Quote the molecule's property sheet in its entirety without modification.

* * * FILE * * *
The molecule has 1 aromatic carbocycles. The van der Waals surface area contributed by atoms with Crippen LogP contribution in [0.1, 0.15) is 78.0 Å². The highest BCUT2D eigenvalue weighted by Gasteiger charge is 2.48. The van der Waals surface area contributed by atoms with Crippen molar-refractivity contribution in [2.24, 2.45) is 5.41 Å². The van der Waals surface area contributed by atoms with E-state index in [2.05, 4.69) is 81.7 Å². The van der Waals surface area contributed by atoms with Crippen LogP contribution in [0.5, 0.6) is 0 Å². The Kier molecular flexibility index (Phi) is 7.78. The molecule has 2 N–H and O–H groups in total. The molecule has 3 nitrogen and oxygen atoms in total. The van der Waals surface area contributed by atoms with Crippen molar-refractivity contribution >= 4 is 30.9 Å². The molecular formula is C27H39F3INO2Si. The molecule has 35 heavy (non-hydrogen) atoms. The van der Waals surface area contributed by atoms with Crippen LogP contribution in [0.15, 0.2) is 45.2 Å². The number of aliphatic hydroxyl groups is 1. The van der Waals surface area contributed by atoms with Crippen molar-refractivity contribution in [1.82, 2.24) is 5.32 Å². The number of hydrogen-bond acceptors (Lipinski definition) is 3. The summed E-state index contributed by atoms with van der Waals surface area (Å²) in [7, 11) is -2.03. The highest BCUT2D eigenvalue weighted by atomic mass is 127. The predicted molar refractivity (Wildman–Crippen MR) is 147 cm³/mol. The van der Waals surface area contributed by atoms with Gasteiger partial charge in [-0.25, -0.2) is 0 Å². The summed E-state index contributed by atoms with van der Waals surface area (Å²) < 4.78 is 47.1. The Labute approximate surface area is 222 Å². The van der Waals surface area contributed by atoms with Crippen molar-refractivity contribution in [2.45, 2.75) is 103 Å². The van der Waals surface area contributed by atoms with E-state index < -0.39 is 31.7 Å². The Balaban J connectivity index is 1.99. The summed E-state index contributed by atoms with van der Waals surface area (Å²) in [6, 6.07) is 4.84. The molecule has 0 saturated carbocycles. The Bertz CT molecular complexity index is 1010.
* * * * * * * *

The molecule has 1 aromatic carbocycles. The van der Waals surface area contributed by atoms with Crippen LogP contribution in [0.1, 0.15) is 78.0 Å². The highest BCUT2D eigenvalue weighted by Gasteiger charge is 2.48. The van der Waals surface area contributed by atoms with Crippen molar-refractivity contribution in [2.24, 2.45) is 5.41 Å². The van der Waals surface area contributed by atoms with E-state index in [2.05, 4.69) is 81.7 Å². The van der Waals surface area contributed by atoms with Crippen LogP contribution in [0.5, 0.6) is 0 Å². The Kier molecular flexibility index (Phi) is 7.78. The molecule has 2 N–H and O–H groups in total. The molecule has 3 nitrogen and oxygen atoms in total. The van der Waals surface area contributed by atoms with Crippen molar-refractivity contribution >= 4 is 30.9 Å². The molecular formula is C27H39F3INO2Si. The molecule has 35 heavy (non-hydrogen) atoms. The van der Waals surface area contributed by atoms with Crippen LogP contribution in [0.15, 0.2) is 45.2 Å². The number of aliphatic hydroxyl groups is 1. The van der Waals surface area contributed by atoms with Crippen molar-refractivity contribution in [1.82, 2.24) is 5.32 Å². The number of hydrogen-bond acceptors (Lipinski definition) is 3. The summed E-state index contributed by atoms with van der Waals surface area (Å²) in [7, 11) is -2.03. The highest BCUT2D eigenvalue weighted by atomic mass is 127. The predicted molar refractivity (Wildman–Crippen MR) is 147 cm³/mol. The van der Waals surface area contributed by atoms with Gasteiger partial charge in [-0.25, -0.2) is 0 Å². The summed E-state index contributed by atoms with van der Waals surface area (Å²) < 4.78 is 47.1. The Labute approximate surface area is 222 Å². The van der Waals surface area contributed by atoms with Crippen molar-refractivity contribution in [2.45, 2.75) is 103 Å². The van der Waals surface area contributed by atoms with E-state index < -0.39 is 31.7 Å². The Balaban J connectivity index is 1.99. The summed E-state index contributed by atoms with van der Waals surface area (Å²) in [6, 6.07) is 4.84. The molecule has 0 saturated carbocycles. The Bertz CT molecular complexity index is 1010.